It then becomes a question of what the other leaseholder expects to get from the change that will benefit them - and a question of who will pay for the costs involved with altering the leases.
              Sounds as though nomadiclord wants a free for all, especially as he said -"I guess greed has no bounds eh?". and that brings with it more problems with refusals from the other flat possibly. and / or the other wants to build on top of the extension, if the lease says the Landlord cannot refuse !


              Comment


                #8
                Originally posted by ram View Post
                Sounds as though nomadiclord wants a free for all...
                Yes.
                Altering leases to allow YOU to do whatever you want might sound like a good idea - but it can come back to 'bite you' if other leaseholders can then do whatever they want!

                Comment


                  #9
                  Originally posted by Macromia View Post

                  Yes.
                  Altering leases to allow YOU to do whatever you want might sound like a good idea - but it can come back to 'bite you' if other leaseholders can then do whatever they want!
                  The phrase "I guess greed has no bounds eh?" i read incorrecrtly, and refers to the seller of the flat to him.
                  but I still say Sounds as though nomadiclord wants a free for all...

                  Comment


                    #10
                    A flat is not a house and the freeholder is entitled strictly speaking under a typical lease to say no to an application by the ground floor lessee to extend their flat to into the garden. However if the ground floor flat owner undertakes to pay an increased % of the service charge (to cover the higher reinstatement value) and be responsible for the repair of the roof to the newly extended area for say 25 years, and obtain all requisite consents then usually a freeholder will agree. The only hitch in practice that I have found with these schemes is that if for example gutter repairs are required once the ground floor lessee has built out a rear scaffold will be much more difficult to put up and certainly more expensive. A thoughtful landlord will require a deed requiring all of these points to be dealt with and reserving the right to bear to scaffold on the roof of the rear extension.

                    Comment


                      #11
                      Originally posted by flyingfreehold View Post
                      A flat is not a house and the freeholder is entitled strictly speaking under a typical lease to say no to an application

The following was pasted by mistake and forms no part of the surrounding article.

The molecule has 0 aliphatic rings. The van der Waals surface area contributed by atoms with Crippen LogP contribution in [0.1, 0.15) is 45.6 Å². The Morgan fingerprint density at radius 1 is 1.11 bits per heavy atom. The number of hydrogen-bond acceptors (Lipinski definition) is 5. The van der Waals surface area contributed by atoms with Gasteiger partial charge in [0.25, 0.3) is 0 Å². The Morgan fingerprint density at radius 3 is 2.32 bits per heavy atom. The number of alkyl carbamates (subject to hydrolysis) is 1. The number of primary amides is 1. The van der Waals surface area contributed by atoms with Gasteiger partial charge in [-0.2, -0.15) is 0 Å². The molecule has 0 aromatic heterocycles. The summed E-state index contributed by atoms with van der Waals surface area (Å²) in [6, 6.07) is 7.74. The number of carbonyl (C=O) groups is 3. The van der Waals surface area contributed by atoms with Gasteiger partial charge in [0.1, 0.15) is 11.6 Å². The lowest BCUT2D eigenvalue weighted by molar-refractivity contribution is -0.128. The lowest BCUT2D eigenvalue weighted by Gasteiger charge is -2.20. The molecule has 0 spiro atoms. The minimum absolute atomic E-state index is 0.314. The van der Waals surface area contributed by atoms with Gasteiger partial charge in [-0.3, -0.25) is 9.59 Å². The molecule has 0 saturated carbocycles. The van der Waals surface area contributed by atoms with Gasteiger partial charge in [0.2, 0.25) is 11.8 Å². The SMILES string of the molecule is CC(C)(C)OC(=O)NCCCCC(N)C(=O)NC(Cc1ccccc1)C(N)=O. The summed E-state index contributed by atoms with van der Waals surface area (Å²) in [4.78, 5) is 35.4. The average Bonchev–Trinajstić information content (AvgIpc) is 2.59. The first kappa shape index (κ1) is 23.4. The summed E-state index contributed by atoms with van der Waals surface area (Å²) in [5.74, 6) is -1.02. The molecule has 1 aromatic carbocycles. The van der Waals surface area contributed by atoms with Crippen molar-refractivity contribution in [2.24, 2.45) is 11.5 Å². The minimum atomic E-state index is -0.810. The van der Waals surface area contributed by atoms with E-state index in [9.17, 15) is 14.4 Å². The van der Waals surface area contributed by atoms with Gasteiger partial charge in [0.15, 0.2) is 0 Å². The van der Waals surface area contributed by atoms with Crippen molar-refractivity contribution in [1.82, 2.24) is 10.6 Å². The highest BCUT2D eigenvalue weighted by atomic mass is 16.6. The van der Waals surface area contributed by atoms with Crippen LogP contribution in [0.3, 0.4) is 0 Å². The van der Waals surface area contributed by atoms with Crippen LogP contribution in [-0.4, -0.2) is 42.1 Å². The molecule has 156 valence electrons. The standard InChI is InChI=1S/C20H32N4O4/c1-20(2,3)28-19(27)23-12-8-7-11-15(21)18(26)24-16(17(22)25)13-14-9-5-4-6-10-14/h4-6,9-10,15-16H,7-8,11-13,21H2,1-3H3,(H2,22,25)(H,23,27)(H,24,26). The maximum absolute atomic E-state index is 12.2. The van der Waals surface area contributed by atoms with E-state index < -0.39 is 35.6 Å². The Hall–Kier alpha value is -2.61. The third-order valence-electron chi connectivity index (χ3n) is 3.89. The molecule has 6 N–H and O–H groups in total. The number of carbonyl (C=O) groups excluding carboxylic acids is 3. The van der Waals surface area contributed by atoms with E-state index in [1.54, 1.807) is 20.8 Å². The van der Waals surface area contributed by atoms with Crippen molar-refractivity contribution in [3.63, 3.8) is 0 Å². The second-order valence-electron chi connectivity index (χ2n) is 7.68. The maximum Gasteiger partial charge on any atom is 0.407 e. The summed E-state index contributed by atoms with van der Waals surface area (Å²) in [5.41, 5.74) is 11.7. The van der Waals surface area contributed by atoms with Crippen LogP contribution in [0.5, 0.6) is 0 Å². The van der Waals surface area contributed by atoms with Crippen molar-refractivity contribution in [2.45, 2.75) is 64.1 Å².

I must disagree with most of your points.

                      A typical lease will say the freeholder must be asked for permission, which he cannot reasonably refuse.

                      Any ground floor extension paid for by a leaseholder, outwards into the demised garden will not belong to the freeholder, and leaseholder will be required to maintain the whole extension. ( That is the way it is normally done )

                      The freeholder did not build the extension, which will be demised to the leaseholder, and freeholder has no obligation, nor legal obligation to maintain it, therefore no on costs can be passed on to the other leaseholders.
                      I would be seriously anoyed if my service charges went up to pay for a leaseholders demised extra rooms, gutter cleaning, and extra costs for scaffolding.

                      The lease will be changed to include, via a deed of variation, to include the extension, and to be fully maintained by the leaseholder, and to be insured by the leaseholder, and a note to all othere leaseholders that they are not responsible via service charges to maintain the new extension.

                      I agree with the scaffolding, that the extension owner pays for extra scafolding.



                      Comment


                        #12
                        Leases of flats often have an absolute bar on alterations in which case a freeholder would be able to resist an application to extend into a garden. This is particularly so in the case of mansion blocks where the leases go back into Edwardian England. If however it is some small house divided into a few flats there may not be an absolute bar. This question begins and ends with what the lease says.